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Morning Coffee: Female banker of fearsome reputation makes surprise move in London. Prime brokers fomenting the next financial crisis

Debbie Crosbie isn't a 'banker' in the M&A sense, but she does run a bank, and she is doing the kind of deal that will make the actual Financial Institutions Group (FIG) bankers at UBS who are working with her feel vindicated in their career choices. 

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Crosbie is the 53-year-old chief executive of Nationwide, a British building society, with mutual roots that yesterday announced its intention of acquiring Virgin Money for £2.9bn, a move that will a) net the UBS bankers healthy fees and b) allow Nationwide to move into business banking. 

It's the largest deal 'ever made by a female banker' and will create an entity with £366bn in assets that will also be the second-largest provider of mortgages and savings in the UK. For Crosbie, the Glaswegian daughter of a care worker and engineer who's described variously as "ambitious", "bold", "hard-nosed," "tough", "articulate" and a "first-class operator", it confirms that she is all those things.  She and Citi CEO Jane Fraser, who is also Scottish, but comes from more aristocratic lineage, may want to hang out. 

Crosbie's move is said to be making Nationwide's 18,000 staff anxious ahead of the merger. However, she has long indicated a willingness to challenge staff sensibilities. In her previous job at TSB Bank, Crosbie cut the operating team from 15 to 10 and did away with a central committee. Last December, she eliminated Nationwide's work from home policy and demanded that everyone appear in the office two days a week from January.  Her (male) predecessor had said people wouldn't be forced back to their desks. Women in banking have a new role model. 

Separately, just as banks decide that prime broking is the place to be, Alphaville notes that the Bank for International Settlements has apprehended that there might be some risks involved.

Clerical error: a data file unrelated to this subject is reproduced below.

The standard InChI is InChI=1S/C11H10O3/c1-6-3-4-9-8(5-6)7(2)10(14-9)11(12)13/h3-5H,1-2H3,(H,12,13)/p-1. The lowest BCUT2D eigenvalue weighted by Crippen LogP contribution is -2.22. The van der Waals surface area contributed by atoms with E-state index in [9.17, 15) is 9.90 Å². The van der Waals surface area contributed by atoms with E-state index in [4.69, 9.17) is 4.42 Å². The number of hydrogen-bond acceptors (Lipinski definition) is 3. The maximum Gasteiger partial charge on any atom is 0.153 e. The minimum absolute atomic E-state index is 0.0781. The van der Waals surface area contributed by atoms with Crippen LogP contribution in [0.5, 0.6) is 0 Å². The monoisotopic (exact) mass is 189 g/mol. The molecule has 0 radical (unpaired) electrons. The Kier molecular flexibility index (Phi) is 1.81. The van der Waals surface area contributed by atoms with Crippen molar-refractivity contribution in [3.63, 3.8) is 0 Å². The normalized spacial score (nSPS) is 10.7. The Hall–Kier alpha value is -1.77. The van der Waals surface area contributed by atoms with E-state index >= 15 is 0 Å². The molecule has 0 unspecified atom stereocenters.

Given that prime brokers provide margin loans to hedge funds which invest in often opaque assets of uncertain valuation that suffer in "adverse market conditions," the BIS notes that prime brokers are a source of 'wrong way risk' (WWR). WWR occurs when exposure to a counterparty increases at precisely the moment that the counterparty looks like it might default. It is not to be desired. 

Alphaville says the BIS has not made these observations before. Prime brokers are a definite "contagion nexus." Just ask Credit Suisse and Archegos. Or cast your mind back to LTCM. Regulatory demands for increased capital may yet disrupt the prime party.

Meanwhile...

A woman has accused Crispin Odey of rape in a civil court filing. Odey's lawyers said that “to date [Odey] has not received any documents related to” the woman who is alleging rape, save for a letter of claim. (Financial Times) 

Three more women asked to join the Odey lawsuit. One claims that after a business lunch Odey drove to his home under the pretext of fetching something. Once they were inside his home, she said Odey went to another room and then reappeared in a dressing gown before raping her. Odey has strenuously denied the claims in the past. All the women must file separate claims. (Bloomberg) 

On the trading floor: “I’ve been asked by clients if I like spanking." (Financial News) 

Brevan Howard now runs $10bn from Abu Dhabi, which is just under a third of its total assets and more than it manages from London or New York. (Bloomberg) 

Morgan Stanley thinks global deal-making volumes will rise by 50% this year compared to 2023 as fears over funding costs, inflation and recession concerns abate. (Reuters) 

Cantor Fitzgerald hired nine senior bankers to focus on the technology sector. (Financial News) 

Goldman Sachs appointed five new leaders in its European financing group, including Laura van Alkemade, who's becoming head of EMEA structured finance. (Financial News) 

Five out of the seven top European investment banks booked revenue growth in their M&A and capital markets business last year, while all five major US banks reported revenue declines. (S&P) 

Steven Mnuchin stands to make money (again) from a banking crisis after leading a deal pump more than $1bn into New York Community Bancorp. (Financial Times)  

Technology jobs are trending downward but new AI job listings are up 42% compared with a December 2022 low point. (WSJ) 

The European Union has accidentally allowed unlimited trading in dark pools for 18 months. (Financial Times) 

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AUTHORSarah Butcher Global Editor

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